The concept of stress derives from the pioneering work of Hans Selye. He took the term from physics to refer to a ‘non-specific response of the body to any demand’, where the body adapts initially to any condition which threatens to perturb homeostasis (‘the stressor’) via a co-ordinated and stereotyped response. This response depends on the acute release of neurotransmitters from the autonomic nervous systems as well as hormones from the adrenal cortex, adrenal medulla, pituitary and other endocrine glands.
AN INITIAL UNDERSTANDING
A central part of this stress response is the secretion of cortisol, mediated by corticotrophin-releasing hormone/arginine vasopressin and adrenocorticotrophin (ACTH).1 From an endocrinologist’s point of view, patients with hypoadrenalism are unable to mount the stress response and are in danger of death from adrenal crises. Therefore, an understanding of the cortisol stress response is crucial to informing our treatment of hypoadrenal patients, based on the time-honoured principle of prescribing additional steroid replacement in patients who are undergoing situations of physiological stress, such as illness or surgery, to mimic the physiological levels observed in these situations.
The classical understanding of the cortisol stress response comes from the seminal work of Plumpton and Besser in 1969.2 Twenty euadrenal patients were recruited to undergo an insulin tolerance test (ITT), prior to elective surgery that would now retrospectively be considered as at least major surgery, under the Physiological and Operative Severity Score for the Enumeration of Mortality and Morbidity (POSSUM) criteria.
All 20 had plasma cortisol levels measured at fixed intervals during their ITT and subsequent surgery. As their surgery was uncomplicated, with cortisol levels responding appropriately to surgical stress, their ITT results formed the reference against which ITTs have been interpreted over the last nearly 50 years (peak cortisol >580nmol/l, with a maximal increment of >150nmol/l from baseline).
Through the years, these cut-off s have been adjusted down to reflect the differences in assay used, with guidelines now recommending 500nmol/l as a cut-off.3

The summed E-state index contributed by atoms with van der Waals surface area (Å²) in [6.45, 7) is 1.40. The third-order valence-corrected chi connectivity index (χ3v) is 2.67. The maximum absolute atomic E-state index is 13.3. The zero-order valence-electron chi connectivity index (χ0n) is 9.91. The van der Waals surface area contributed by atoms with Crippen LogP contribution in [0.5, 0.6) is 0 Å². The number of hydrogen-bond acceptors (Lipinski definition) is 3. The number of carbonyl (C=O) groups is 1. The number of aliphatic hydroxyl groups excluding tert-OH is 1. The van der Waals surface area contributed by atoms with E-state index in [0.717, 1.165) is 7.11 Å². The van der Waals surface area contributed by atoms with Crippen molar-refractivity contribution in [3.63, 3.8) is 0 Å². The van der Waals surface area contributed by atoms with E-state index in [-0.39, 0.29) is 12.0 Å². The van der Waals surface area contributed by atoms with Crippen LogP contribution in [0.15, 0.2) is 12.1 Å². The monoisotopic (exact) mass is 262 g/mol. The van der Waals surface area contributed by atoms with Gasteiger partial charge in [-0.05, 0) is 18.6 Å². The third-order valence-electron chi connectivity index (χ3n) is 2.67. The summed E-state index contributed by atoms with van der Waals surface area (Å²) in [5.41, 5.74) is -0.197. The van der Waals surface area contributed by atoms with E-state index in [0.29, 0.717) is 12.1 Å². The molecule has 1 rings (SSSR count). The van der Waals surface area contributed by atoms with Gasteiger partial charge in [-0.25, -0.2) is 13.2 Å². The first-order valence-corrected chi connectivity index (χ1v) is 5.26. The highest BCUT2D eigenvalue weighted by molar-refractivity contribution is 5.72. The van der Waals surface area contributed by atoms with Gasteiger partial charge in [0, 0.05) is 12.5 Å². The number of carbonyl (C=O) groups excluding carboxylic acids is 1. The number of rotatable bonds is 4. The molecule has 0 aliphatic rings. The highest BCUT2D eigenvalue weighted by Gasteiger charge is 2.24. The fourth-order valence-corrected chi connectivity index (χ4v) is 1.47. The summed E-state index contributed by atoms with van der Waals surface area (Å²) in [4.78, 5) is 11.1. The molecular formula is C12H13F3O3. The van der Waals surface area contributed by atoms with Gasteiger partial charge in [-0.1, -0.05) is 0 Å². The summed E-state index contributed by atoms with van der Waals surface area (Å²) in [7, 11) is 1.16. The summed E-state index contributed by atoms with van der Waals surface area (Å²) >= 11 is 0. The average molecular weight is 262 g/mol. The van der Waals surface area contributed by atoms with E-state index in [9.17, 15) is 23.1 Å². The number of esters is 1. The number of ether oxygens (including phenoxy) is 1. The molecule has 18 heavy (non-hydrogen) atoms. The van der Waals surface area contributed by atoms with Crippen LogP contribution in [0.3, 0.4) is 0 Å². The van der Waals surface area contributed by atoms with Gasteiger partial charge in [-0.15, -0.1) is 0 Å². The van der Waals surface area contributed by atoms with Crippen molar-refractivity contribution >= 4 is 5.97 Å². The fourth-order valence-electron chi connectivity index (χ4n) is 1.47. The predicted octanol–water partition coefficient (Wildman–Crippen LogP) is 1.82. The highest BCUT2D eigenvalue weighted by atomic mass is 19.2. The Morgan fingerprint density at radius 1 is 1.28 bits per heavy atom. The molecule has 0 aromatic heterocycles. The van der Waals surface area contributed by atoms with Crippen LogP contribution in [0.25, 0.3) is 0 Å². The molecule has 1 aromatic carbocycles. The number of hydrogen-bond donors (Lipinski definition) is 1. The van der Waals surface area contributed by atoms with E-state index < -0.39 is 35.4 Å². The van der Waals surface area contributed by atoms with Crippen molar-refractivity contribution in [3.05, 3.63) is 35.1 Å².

Using surgical models as employed by Plumpton and Besser permits the simplest and most reproducible approach to understanding the clinical importance of the stress response.
A MODERN META-ANALYSIS
The cortisol response to surgery was assessed in a recent meta-analysis of 71 studies between 1990 and 2016 by Prete et al.4 Their survey shows that the severity of surgery does influence the cortisol stress response, where minimally invasive procedures produce no peri-operative cortisol peak and increasingly invasive procedures cause correspondingly larger cortisol peaks.
Following major surgery, cortisol levels are elevated for up to 7 days, although this is based on more limited data. Open surgery and the use of general anaesthesia also increase the cortisol response. They found that older patients and female patients had higher cortisol responses.
However, the conclusions that can be drawn from these meta-analytic results are limited by the highly heterogeneous nature of the studies included, in terms of patient selection, peri- and post-operative care, anaesthesia and relatively few patients undergoing minimally invasive surgery. Importantly, the long time base of the meta-analysis means that the results are influenced by considerable advances in anaesthetic techniques, surgical approaches and quantification of cortisol through the last three decades.
To consider the last point in more detail, cortisol assays have graduated from being highly non-specific assays exhibiting large positive biases (for example the fluorometric assay used by Plumpton and Besser) to become increasingly more specific immunoassays which now align reasonably well to reference methods such as gas chromatography-mass spectrometry and liquid chromatography-mass spectrometry.5,6